A conversation on Twitter this morning made me think a thought. We were talking about the perils of trimming a dog’s claws, and I just started thinking about my own. Dogs, that is. Not claws.
Cookie was our first dog. One of my dad’s fellow firemen had a germain shorthair pointer and a dalmatian who made puppies. Cookie came to us at 8 weeks, hyperactive and not particularly social. We had her 13 years, for most of which she was my father’s dog and tolerated the rest of us. I was in 2nd grade when she arrived, so I never really noticed the difference. She died in spring when I was 20, and I missed her much more than I thought I would.
Just after Christmas of that year, we saw Reggie’s picture on the Humane Society website. We went to “just look” at this 8 year-old Dalmatian, a senior dog with probable digestive issues nobody was going to want. His cellmate, a yellow chowchow mix marked “needs confident owner”, was chewing on his tail. Reggie rode home standing up in the back of our Buick, his head on my father’s’s shoulder all the way down the 101. When we got home, he tried to stand up and put his paws around the waist of anyone who would stand still and press his face into them. I don’t know who taught him how to hug, but it was all he ever wanted to do.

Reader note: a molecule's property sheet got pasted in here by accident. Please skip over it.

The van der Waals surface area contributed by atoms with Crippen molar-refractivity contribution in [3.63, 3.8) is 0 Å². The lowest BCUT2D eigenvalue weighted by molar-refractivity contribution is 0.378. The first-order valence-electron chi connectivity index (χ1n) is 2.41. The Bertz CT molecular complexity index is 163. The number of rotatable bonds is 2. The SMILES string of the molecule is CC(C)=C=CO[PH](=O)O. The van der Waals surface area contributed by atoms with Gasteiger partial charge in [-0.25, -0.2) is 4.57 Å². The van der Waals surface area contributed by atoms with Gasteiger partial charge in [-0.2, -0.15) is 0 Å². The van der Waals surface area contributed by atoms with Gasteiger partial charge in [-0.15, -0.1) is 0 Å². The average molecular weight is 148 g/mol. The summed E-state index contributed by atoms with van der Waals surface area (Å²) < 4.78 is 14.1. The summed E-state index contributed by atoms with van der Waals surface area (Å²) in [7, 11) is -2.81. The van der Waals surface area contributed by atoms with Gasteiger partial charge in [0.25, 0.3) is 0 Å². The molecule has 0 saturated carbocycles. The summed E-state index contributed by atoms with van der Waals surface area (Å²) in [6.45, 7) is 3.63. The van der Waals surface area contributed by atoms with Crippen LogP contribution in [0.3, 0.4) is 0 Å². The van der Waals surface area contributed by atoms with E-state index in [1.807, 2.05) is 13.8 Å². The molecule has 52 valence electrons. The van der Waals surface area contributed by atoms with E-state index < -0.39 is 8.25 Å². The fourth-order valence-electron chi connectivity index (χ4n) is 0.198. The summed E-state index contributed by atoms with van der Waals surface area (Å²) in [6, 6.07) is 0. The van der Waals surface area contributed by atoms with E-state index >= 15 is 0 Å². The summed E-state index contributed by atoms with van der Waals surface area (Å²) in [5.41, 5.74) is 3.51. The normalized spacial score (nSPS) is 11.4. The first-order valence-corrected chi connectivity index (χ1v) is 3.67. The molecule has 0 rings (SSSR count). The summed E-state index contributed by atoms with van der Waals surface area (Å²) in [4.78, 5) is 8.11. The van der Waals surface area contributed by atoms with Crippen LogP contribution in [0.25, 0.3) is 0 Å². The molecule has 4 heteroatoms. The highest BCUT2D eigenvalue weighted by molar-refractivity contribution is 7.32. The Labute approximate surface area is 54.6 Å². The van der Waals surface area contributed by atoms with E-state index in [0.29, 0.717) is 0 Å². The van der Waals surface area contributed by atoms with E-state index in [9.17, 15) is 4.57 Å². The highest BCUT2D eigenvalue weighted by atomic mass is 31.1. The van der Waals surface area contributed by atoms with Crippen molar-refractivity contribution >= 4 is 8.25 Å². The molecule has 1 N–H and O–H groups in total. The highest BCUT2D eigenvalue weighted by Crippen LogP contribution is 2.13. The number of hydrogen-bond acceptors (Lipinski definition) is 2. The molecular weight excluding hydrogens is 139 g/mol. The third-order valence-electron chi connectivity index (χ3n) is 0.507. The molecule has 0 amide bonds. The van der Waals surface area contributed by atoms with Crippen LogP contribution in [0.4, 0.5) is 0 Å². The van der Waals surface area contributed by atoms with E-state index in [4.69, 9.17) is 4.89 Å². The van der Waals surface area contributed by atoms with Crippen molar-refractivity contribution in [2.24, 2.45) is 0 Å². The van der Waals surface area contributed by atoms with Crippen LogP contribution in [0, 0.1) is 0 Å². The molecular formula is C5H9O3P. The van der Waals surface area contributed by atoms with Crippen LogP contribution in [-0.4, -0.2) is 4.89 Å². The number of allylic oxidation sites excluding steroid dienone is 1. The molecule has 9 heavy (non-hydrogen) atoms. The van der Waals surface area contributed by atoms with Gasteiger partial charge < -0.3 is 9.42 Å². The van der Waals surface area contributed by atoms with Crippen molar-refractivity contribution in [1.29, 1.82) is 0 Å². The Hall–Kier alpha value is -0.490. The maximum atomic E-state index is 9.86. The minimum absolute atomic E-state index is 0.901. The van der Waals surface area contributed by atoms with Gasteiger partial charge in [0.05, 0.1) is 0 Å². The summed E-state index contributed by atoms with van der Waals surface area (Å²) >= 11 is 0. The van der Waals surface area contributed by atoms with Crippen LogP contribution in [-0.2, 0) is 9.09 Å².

From the day he entered our home, Reggie was a gentleman. He never barked without a reason. He never bit. He only ever took food gently. His favorite thing was simply to stare into your eyes. He would find whoever in the house was upset and sit beside them. The sound of crying would make him come find you to lick your face. It sounds like Marley & Me bullshit in retrospect, but it was uncanny. I’ve never known such gratitude in a person before, much less an animal. Whatever happened to him before he found us, he was so happy to not be there anymore. Just like Cookie, though, he loved my dad best.
Reggie was with us for six years. The day my dad brought home his ashes from the vet’s office was the only time in my life I’ve ever seen him cry. For the next year I would wake up in the middle of the night, hearing the crackle of his arthritic hips and our creaky floor, the jingle of his collar, as he’d make his nightly patrol down the hall past my room, around the dark house, and back to bed.
Reggie finally rested when we brought Katie into our home.
Unlike Reggie, Katie was a baby when we got her. A year and half old. A rescue. She and her sister were surrendered by “a single mom with a young son”, a “house rabbit”, and a boyfriend, who turned them out of the house so quickly they had to be boarded for two days before the rescue volunteers could claim them. We wound up with a dog afraid to be held by her collar, fearful of tall men and rustling noises, and who would hit the ground on her belly if you surprised her around the corner. Weimaraners are a very sensitive breed, not for the faint of heart or light of patience, and that’s without spending their infancy being dragged from under tables and shaken by toddlers.
But Katie will be five in Spring, and she’s learning to love gazing into our eyes the way Reggie did.